You Need a Large Toolbox

I met a wonderful family recently. They are puppy raisers for a guide dog school in the Northeast (one of the best assistance dog organizations that I am familiar with, Guiding Eyes for the Blind, in Yorktown Heights, NY). They told me a story that perfectly illustrates the importance of knowing and treating each dog as an individual.
The ability to lie still and just hang out is a crucial skill for service and guide dogs in particular, but, really, all dogs need to learn to do this. After all, we humans can rarely provide 24/7 entertainment and fun. Even if we could, this would be over-stimulating for the dog. Dogs need to learn how to calm themselves and just chill out.
These puppy raisers said that the way they had originally learned to teach dogs the importance of just being still (often using a cue like “settle”) was to give the dog food treats as rewards for lying quietly near them. For many dogs, this works well — the dog can initially be rewarded simply for lying down (when working on a strong “down”), and, very gradually, the rewards can be delayed until the dog has remained quiet for a few seconds, then 10 seconds, 15, etc. When the dog is able to relax in place for longer times, intermittent treats, with the interval getting longer, can reinforce this behavior and convince the dog that just lying there really isn’t so bad.
What was wrong with this approach? For many dogs, nothing. Then there were those extremely food-focused dogs. Funny how many of those are Labs and goldens — the very dogs that service and guide organizations use the most. Some of these dogs, it seems, would take to asking for food. The more independent ones would cut out the middleman entirely and start looking for dropped crumbs on the ground. These behaviors are annoying in any dog, but particularly unacceptable in a dog who works in public. These dogs need to learn to ignore tempting morsels in restaurants, supermarkets, and other places where there could be food on the floor.
So, the trainers came up with a solution: Reward the dog for lying quietly with a very gentle stroke along the dog’s back. Not active petting or interaction; simply a single, gentle, calming stroke. Again, for many dogs, this is indeed a desirable reward and something that will even deepen the calm, relaxed state the dog is in.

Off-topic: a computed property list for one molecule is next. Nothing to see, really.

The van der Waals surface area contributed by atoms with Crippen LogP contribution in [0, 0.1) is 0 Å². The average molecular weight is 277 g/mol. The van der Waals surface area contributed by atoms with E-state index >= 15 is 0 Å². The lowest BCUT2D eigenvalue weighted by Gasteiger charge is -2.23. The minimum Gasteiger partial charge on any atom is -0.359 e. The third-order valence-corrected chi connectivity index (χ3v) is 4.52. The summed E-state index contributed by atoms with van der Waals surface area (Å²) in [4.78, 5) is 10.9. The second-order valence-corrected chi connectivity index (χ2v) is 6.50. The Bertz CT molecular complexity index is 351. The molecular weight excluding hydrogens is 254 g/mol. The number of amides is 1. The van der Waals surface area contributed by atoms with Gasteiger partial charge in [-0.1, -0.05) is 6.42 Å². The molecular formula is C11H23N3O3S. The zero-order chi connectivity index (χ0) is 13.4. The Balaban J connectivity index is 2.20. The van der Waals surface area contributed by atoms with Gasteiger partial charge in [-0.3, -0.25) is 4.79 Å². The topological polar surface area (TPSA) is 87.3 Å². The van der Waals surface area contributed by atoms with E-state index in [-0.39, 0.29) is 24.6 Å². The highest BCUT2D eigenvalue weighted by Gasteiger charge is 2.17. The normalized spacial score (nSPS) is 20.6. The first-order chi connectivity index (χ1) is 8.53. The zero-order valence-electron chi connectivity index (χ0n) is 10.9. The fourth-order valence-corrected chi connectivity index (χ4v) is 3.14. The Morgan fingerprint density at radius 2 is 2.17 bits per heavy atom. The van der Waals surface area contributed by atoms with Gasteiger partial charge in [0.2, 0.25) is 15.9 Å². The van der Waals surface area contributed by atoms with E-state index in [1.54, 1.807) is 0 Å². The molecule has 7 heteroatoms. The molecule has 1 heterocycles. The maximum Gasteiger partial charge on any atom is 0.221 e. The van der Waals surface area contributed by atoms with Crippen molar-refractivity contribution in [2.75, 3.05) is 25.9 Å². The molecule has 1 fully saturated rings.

Then there are all of those other dogs. The ones that get wildly excited at the slightest stimulation. Even reaching toward these pups to stroke them is likely to be read as an invitation — and is more likely to elicit a play bow than a calm, relaxed dog. Or the dogs who regard touch as an invitation to cuddle or the ones who roll on their backs to solicit a belly-rub at the slightest hint that a hand is near. And don’t forget our analytical canines — the ones for whom touch is not rewarding, those whose social styles tend more toward more reserved contemplation of humans than actual up-close-and-physical contact.
You get the picture. This method of rewarding lying still is not going to work for all dogs — any more than food rewards would work for all dogs. That is exactly the point of using a cognitive approach to teaching dogs: Treat each dog as an individual. Starting with that essential principle, we can figure out which dogs to reward with food, which to reward with stroking — and which need something else entirely.
There is no one correct way to teach or reward any particular behavior, as my new friends learned. And individual dogs may respond to different rewards at different times. Applying this knowledge has made them better puppy raisers — and, I am sure, better people.
The methods and rewards are as varied as the dogs (and trainers) are. Be on the lookout for new ideas and ways of teaching or rewarding a dog. Every trainer needs a constantly expanding toolbox of techniques.

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